10:25 AM, March 23, 2009  
Anonymous Anonymous said...

I think that the New York Times is correct about your Smith example. Consider, how many persons are involved in the second of these?

· Smith, who is a prominent lawyer and notorious laudanum-eater...
· Smith, a prominent lawyer and notorious laudanum-eater...

I first read three, although I can see a case for two. I would prefer another comma for clarity. I certainly don't see only one.

11:27 AM, March 23, 2009  
Blogger fev said...

Yes, that'd be clearer with the main-clause verb, wouldn't it?

Smith, a lawyer and notorious laudanum-eater, was arrested last week outside his office.

It's easier with only one noun after the linking verb:

Smith, who is a graduate of the Big State Law School, donated his collection to the BSU law library.

Smith, a graduate of the Big State Law School, donated his collection to the BSU law library.

12:01 PM, March 23, 2009  
Anonymous Anonymous said...

It's pretty hard to fix that chimp headline! "Biologist predicted killer chimp threat" still leaves you wondering if the threat was from the chimp, or to him. "'Chimp is dangerous!' warned biologist" is a long way from the original, but at least it's unambigous.

Can passive voice help here? "Killer chimp danger predicted by biologist". Nope. "Chimp's aggression predicted by biologist" has promise, though, and avoids calling the animal a killer when it apparently hasn't killed anyone.

Actually, that apostrophe could help here. "Biologist predicted chimp's aggression" is short and, I think, unambiguous. (All versions with "warns" are hopeless; strangely, even adding "of" doesn't help.)

Mary Kuhner

12:09 PM, March 23, 2009  
Blogger The Ridger, FCD said...

Surely that would have to be "... and A notorious laudanum-eater" to get the three-person reading, given the presence of the first "a"?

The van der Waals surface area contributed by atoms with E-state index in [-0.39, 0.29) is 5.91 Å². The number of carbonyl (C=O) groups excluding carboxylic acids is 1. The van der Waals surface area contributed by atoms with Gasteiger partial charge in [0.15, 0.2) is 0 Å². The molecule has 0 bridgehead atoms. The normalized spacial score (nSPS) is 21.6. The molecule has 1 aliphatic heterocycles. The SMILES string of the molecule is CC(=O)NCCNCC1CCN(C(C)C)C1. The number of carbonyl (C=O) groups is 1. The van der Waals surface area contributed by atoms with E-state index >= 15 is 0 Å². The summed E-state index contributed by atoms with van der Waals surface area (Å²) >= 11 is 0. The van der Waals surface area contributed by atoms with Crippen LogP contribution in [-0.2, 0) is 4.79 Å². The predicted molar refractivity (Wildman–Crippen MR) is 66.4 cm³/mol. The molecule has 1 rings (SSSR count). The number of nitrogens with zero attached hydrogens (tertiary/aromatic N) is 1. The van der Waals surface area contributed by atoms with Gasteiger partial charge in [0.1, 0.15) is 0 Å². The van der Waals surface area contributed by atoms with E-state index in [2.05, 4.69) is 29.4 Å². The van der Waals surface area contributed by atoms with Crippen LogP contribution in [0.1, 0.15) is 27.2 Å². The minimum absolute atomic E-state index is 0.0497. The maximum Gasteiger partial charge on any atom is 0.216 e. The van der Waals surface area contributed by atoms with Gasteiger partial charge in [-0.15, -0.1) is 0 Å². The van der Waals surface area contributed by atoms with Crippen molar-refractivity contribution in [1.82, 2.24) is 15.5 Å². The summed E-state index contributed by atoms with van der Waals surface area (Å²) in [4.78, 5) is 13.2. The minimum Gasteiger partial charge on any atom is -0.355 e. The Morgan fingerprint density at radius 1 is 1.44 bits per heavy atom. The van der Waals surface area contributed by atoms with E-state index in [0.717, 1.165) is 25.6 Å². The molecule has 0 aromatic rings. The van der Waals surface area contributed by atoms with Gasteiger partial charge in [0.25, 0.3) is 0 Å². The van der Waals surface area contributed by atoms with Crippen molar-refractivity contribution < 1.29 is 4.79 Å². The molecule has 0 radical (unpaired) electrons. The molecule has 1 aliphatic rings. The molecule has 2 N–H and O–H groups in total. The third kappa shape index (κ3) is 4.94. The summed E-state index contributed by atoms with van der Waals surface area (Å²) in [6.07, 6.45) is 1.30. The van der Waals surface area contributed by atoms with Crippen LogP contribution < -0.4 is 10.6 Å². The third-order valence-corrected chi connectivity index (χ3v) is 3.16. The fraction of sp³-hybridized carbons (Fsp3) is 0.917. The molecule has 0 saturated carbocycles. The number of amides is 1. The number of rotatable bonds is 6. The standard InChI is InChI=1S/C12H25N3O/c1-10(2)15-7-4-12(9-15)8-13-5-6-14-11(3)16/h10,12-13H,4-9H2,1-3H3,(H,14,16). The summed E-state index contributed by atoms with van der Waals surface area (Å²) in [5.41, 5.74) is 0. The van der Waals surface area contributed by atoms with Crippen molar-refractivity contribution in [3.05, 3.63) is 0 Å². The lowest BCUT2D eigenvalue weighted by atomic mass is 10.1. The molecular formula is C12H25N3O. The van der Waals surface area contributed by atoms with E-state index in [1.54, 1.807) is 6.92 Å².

4:35 PM, March 23, 2009  
Anonymous Anonymous said...

(re: The Ridger, FCD) Not at all. Consider:
· Smith, a prominent lawyer and notorious laudanum-eater Jones found after long search
for an ambiguous two- or three-person rendering.

5:54 PM, March 23, 2009  
Anonymous Anonymous said...

(Sorry, sent too soon.)

The three-person reading is more natural. Even with an added comma the prominent lawyer can be either appositional or describe a separate person.

6:01 PM, March 23, 2009  
Blogger The Ridger, FCD said...

Yeah, if you add another name to it. Then the one-person reading isn't even possible any more. But without it, I still think the three-person reading isn't.

You want the serial comma; I like it, too, but I don't think it's really possible to stay confused once something follows "laudanum-eater".

7:37 PM, March 23, 2009  
Anonymous Peter Barnes said...

If you think arak is good, you should try konyagi. Only 660 Tanzanian shillings per plastic sack!

6:48 PM, March 24, 2009  
Anonymous Cat said...

I would have thought that all killer chimps were dangerous; I don't really need a biologist to warn me of that.

12:01 PM, March 25, 2009  
Blogger fev said...

Maybe it was the kind of killer chimp that's perfectly nice as long as you sing "I Can't Give You Anything But Love" to it. Or ply it with konyagi, which is starting to sound tempting.

5:06 PM, March 25, 2009